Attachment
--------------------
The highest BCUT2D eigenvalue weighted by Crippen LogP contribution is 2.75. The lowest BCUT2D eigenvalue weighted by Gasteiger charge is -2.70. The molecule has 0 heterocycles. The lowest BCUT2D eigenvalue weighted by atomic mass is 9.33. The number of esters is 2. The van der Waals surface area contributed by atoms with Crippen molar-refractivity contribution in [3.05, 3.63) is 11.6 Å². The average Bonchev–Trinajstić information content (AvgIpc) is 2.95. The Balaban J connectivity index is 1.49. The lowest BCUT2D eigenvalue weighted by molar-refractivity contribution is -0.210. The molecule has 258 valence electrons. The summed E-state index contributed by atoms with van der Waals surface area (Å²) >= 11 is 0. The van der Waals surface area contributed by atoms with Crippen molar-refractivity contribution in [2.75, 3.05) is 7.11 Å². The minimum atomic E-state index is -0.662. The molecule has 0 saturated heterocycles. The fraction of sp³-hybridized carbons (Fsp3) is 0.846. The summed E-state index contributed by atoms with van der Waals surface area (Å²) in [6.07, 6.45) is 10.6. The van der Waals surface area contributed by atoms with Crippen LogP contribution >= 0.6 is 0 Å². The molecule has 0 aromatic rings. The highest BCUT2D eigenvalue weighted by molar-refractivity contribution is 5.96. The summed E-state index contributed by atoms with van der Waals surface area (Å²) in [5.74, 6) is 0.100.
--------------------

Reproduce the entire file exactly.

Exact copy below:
The highest BCUT2D eigenvalue weighted by Crippen LogP contribution is 2.75. The lowest BCUT2D eigenvalue weighted by Gasteiger charge is -2.70. The molecule has 0 heterocycles. The lowest BCUT2D eigenvalue weighted by atomic mass is 9.33. The number of esters is 2. The van der Waals surface area contributed by atoms with Crippen molar-refractivity contribution in [3.05, 3.63) is 11.6 Å². The average Bonchev–Trinajstić information content (AvgIpc) is 2.95. The Balaban J connectivity index is 1.49. The lowest BCUT2D eigenvalue weighted by molar-refractivity contribution is -0.210. The molecule has 258 valence electrons. The summed E-state index contributed by atoms with van der Waals surface area (Å²) >= 11 is 0. The van der Waals surface area contributed by atoms with Crippen molar-refractivity contribution in [2.75, 3.05) is 7.11 Å². The minimum atomic E-state index is -0.662. The molecule has 0 saturated heterocycles. The fraction of sp³-hybridized carbons (Fsp3) is 0.846. The summed E-state index contributed by atoms with van der Waals surface area (Å²) in [6.07, 6.45) is 10.6. The van der Waals surface area contributed by atoms with Crippen LogP contribution >= 0.6 is 0 Å². The molecule has 0 aromatic rings. The highest BCUT2D eigenvalue weighted by molar-refractivity contribution is 5.96. The summed E-state index contributed by atoms with van der Waals surface area (Å²) in [5.74, 6) is 0.100.